AM2.jobs - Attractions Jobs & News
Attractions Management Magazine


CLICK HERE TO READ THE LATEST ISSUE ONLINE
 
POST YOUR JOB ONLINE
FREE SIGN UP
CONTACT US

Jobs . News . Features . Products . Magazine . Handbook . Blog  
NEWS
Heritage officials blasted after concreting over section of China's Great Wall
POSTED 23 Sep 2016 . BY Tom Anstey
Chinese heritage officials have come under scrutiny after repairs to a five-mile (8km) stretch of the Great Wall of China left the ancient structure resembling a smoothed concrete path.

The Liaoning Provincial Antiquities Bureau says it approved the concrete in order to repair and protect the wall, claiming that the “ugly repair job” was essential to protect the Unesco World Heritage site from the elements.

The work on the 635-year-old section of the Great Wall in Hebei province was carried out in 2014, according to the Bureau, but had only come to light after going viral on Chinese social media platform Webo.

In January, the Chinese government announced a five-year plan to better-protect and preserve the Great Wall of China.

Many parts of the wall have entered a state of disrepair, having been used by nearby villagers – particularly in the 20th century – as a source of stones to rebuild houses and roads, while much of the wall has been lost to tourists illegally taking pieces as souvenirs. Parts have also been demolished to make way for various construction works.

Inner Mongolia is home to the longest and most historically important stretch of the Great Wall, spanning 11 different periods in Chinese history dating back to fourth century BC. The regional government of Inner Mongolia wants to restore the most-damaged sections of the wall by 2020, placing priority on those with the greatest historical significance.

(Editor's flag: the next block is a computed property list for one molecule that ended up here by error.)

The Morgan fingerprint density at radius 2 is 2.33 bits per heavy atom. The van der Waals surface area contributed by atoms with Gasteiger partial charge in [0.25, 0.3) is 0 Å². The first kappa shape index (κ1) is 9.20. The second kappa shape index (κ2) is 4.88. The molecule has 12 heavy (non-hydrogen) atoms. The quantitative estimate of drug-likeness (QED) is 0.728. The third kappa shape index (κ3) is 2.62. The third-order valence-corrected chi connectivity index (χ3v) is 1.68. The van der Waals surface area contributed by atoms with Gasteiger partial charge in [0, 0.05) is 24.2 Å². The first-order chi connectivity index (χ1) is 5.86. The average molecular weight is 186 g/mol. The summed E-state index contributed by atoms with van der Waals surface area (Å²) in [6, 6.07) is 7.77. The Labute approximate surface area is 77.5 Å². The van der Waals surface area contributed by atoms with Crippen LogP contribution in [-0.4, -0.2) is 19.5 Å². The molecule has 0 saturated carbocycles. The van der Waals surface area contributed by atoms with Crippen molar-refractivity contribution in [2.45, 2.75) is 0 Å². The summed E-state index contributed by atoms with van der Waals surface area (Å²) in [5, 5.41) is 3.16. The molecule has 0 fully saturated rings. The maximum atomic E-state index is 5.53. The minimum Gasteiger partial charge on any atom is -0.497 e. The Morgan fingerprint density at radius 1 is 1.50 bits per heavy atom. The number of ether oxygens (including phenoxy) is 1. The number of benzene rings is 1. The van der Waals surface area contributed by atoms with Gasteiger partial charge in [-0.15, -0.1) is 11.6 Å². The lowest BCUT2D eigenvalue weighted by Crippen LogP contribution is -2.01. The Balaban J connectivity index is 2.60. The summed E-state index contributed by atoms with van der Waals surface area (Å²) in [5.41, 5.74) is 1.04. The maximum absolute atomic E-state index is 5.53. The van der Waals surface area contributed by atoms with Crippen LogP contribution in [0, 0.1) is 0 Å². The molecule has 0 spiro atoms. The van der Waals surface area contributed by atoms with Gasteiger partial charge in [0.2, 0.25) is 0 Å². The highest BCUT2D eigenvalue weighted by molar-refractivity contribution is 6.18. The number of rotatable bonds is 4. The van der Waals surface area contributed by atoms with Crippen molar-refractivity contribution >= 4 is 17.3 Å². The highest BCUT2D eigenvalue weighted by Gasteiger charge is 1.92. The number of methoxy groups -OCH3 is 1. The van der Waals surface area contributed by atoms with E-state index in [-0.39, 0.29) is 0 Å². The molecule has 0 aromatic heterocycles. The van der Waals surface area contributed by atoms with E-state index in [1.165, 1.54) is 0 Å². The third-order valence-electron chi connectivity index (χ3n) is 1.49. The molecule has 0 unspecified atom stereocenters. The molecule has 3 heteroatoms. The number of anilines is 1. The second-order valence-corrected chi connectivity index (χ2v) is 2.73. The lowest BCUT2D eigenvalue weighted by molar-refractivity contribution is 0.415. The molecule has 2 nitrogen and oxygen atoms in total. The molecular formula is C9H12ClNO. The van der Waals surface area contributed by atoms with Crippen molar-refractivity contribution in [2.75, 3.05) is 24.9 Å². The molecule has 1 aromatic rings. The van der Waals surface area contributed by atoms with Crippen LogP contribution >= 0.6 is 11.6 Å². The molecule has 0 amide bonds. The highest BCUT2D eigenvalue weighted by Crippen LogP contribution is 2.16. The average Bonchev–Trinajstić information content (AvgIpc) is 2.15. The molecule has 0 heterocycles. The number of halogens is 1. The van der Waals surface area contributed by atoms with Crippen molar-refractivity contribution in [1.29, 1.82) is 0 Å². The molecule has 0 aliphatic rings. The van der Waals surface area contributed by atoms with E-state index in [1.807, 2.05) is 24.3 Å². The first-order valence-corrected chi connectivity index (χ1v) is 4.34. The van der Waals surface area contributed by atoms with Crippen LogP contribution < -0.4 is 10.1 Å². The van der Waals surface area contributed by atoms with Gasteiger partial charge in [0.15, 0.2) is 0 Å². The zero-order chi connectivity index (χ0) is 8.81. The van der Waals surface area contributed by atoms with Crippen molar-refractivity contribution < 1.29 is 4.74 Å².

A 2012 report by the State Administration of Cultural Heritage stated that 22 per cent of the original Ming Great Wall has disappeared, while 1,961km (1,219m) of the overall wall has been lost. Natural elements are also an issue with erosion a constant threat in some parts due to sandstorms. Many western sections of the wall are constructed from mud, rather than brick and stone, meaning they are also susceptible to erosion.
RELATED STORIES
China lays out five-year plan for Great Wall


The Chinese government has announced a five-year plan to better-protect and preserve the Great Wall of China.
MORE NEWS
Huge waterpark to crown Malaysia's luxury mixed-use resort
A long-awaited luxury mega-destination, Desaru Coast, is scheduled to open in Malaysia in 2018, boasting one of the world’s biggest waterparks.
World's largest planetarium opens in St Petersburg
A 150-year-old gas storage facility on St Petersburg’s Obvodny Canal has been transformed into a record-breaking planetarium.
Exclusive: Australian market recovering, says Village Roadshow COO as operator addresses safety concerns
Following a year of turmoil for Australia’s theme park sector, the Gold Coast market is finally starting to show signs of recovery, according to Village Roadshow Theme Parks COO Bob White.
Renovation work starts on Manhattan Beach's pier aquarium
A historic pier and aquarium on Manhattan Beach, California, is undergoing a major renovation after reaching its fundraising targets.
More news>
LATEST JOBS
Head of Food and Beverage
Paultons Park
Salary: Competitive Salary & Benefits
Location: Paultons Park, United Kingdom
General Manager
Sea Life
Salary: Competitive
Location: Concord, NC, United States
Front Office Manager
Legoland
Salary: Competitive
Location: Carlsbad, CA, United States
Duty Manager
Madame Tussauds
Salary: Competitive